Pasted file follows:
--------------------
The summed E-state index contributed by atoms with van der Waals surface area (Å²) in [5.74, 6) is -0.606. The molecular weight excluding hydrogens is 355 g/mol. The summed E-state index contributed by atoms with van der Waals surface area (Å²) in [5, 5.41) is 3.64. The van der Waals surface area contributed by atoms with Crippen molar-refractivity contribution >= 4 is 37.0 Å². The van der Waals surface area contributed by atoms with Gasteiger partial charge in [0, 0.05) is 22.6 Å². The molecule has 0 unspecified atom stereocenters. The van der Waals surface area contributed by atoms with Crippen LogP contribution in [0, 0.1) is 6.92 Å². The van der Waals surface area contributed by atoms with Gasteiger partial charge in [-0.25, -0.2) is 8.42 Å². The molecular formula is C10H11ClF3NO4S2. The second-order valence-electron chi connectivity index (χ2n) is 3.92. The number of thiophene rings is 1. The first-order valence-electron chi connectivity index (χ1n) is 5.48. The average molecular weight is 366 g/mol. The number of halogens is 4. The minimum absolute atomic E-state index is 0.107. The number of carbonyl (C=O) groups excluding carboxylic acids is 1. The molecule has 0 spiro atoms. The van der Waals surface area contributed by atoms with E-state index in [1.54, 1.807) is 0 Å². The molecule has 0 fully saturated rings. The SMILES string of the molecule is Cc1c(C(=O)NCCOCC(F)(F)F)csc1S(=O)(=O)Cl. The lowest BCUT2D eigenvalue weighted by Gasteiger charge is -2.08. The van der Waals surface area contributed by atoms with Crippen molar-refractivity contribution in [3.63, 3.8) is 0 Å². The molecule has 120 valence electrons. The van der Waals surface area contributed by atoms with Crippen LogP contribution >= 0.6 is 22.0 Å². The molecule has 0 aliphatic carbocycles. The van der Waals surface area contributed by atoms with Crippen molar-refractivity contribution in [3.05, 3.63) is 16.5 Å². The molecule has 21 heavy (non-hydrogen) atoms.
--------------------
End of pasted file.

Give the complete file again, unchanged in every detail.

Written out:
The summed E-state index contributed by atoms with van der Waals surface area (Å²) in [5.74, 6) is -0.606. The molecular weight excluding hydrogens is 355 g/mol. The summed E-state index contributed by atoms with van der Waals surface area (Å²) in [5, 5.41) is 3.64. The van der Waals surface area contributed by atoms with Crippen molar-refractivity contribution >= 4 is 37.0 Å². The van der Waals surface area contributed by atoms with Gasteiger partial charge in [0, 0.05) is 22.6 Å². The molecule has 0 unspecified atom stereocenters. The van der Waals surface area contributed by atoms with Crippen LogP contribution in [0, 0.1) is 6.92 Å². The van der Waals surface area contributed by atoms with Gasteiger partial charge in [-0.25, -0.2) is 8.42 Å². The molecular formula is C10H11ClF3NO4S2. The second-order valence-electron chi connectivity index (χ2n) is 3.92. The number of thiophene rings is 1. The first-order valence-electron chi connectivity index (χ1n) is 5.48. The average molecular weight is 366 g/mol. The number of halogens is 4. The minimum absolute atomic E-state index is 0.107. The number of carbonyl (C=O) groups excluding carboxylic acids is 1. The molecule has 0 spiro atoms. The van der Waals surface area contributed by atoms with E-state index in [1.54, 1.807) is 0 Å². The molecule has 0 fully saturated rings. The SMILES string of the molecule is Cc1c(C(=O)NCCOCC(F)(F)F)csc1S(=O)(=O)Cl. The lowest BCUT2D eigenvalue weighted by Gasteiger charge is -2.08. The van der Waals surface area contributed by atoms with Crippen molar-refractivity contribution in [3.63, 3.8) is 0 Å². The molecule has 120 valence electrons. The van der Waals surface area contributed by atoms with Crippen LogP contribution >= 0.6 is 22.0 Å². The molecule has 0 aliphatic carbocycles. The van der Waals surface area contributed by atoms with Crippen molar-refractivity contribution in [3.05, 3.63) is 16.5 Å². The molecule has 21 heavy (non-hydrogen) atoms.